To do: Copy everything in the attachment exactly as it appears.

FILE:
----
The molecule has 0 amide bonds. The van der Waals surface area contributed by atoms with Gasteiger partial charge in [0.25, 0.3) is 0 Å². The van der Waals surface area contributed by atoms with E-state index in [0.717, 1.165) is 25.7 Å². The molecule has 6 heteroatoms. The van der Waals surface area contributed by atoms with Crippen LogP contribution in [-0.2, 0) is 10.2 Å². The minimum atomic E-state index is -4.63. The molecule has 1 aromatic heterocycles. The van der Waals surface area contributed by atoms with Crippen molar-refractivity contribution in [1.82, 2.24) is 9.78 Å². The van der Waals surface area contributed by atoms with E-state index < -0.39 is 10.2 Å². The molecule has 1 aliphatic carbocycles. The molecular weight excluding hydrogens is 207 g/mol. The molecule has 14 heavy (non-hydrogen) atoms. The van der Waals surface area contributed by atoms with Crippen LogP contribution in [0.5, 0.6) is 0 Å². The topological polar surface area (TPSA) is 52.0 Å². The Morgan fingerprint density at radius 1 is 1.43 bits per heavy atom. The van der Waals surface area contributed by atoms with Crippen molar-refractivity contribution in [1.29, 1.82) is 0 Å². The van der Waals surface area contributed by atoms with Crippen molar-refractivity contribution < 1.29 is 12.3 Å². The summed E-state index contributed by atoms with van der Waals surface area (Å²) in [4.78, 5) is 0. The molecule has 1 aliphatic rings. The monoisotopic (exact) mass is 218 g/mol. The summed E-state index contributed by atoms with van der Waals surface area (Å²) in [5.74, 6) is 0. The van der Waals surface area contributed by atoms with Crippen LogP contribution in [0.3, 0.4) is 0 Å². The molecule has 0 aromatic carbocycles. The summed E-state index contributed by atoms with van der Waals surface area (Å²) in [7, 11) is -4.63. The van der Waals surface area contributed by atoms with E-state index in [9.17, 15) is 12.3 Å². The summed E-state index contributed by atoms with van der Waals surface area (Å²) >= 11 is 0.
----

The molecule has 0 amide bonds. The van der Waals surface area contributed by atoms with Gasteiger partial charge in [0.25, 0.3) is 0 Å². The van der Waals surface area contributed by atoms with E-state index in [0.717, 1.165) is 25.7 Å². The molecule has 6 heteroatoms. The van der Waals surface area contributed by atoms with Crippen LogP contribution in [-0.2, 0) is 10.2 Å². The minimum atomic E-state index is -4.63. The molecule has 1 aromatic heterocycles. The van der Waals surface area contributed by atoms with Crippen molar-refractivity contribution in [1.82, 2.24) is 9.78 Å². The van der Waals surface area contributed by atoms with E-state index < -0.39 is 10.2 Å². The molecule has 1 aliphatic carbocycles. The molecular weight excluding hydrogens is 207 g/mol. The molecule has 14 heavy (non-hydrogen) atoms. The van der Waals surface area contributed by atoms with Crippen LogP contribution in [0.5, 0.6) is 0 Å². The topological polar surface area (TPSA) is 52.0 Å². The Morgan fingerprint density at radius 1 is 1.43 bits per heavy atom. The van der Waals surface area contributed by atoms with Crippen molar-refractivity contribution in [1.29, 1.82) is 0 Å². The van der Waals surface area contributed by atoms with Crippen molar-refractivity contribution < 1.29 is 12.3 Å². The summed E-state index contributed by atoms with van der Waals surface area (Å²) in [4.78, 5) is 0. The molecule has 1 aliphatic rings. The monoisotopic (exact) mass is 218 g/mol. The summed E-state index contributed by atoms with van der Waals surface area (Å²) in [5.74, 6) is 0. The van der Waals surface area contributed by atoms with Crippen LogP contribution in [0.3, 0.4) is 0 Å². The molecule has 0 aromatic carbocycles. The summed E-state index contributed by atoms with van der Waals surface area (Å²) in [7, 11) is -4.63. The van der Waals surface area contributed by atoms with E-state index in [9.17, 15) is 12.3 Å². The summed E-state index contributed by atoms with van der Waals surface area (Å²) >= 11 is 0.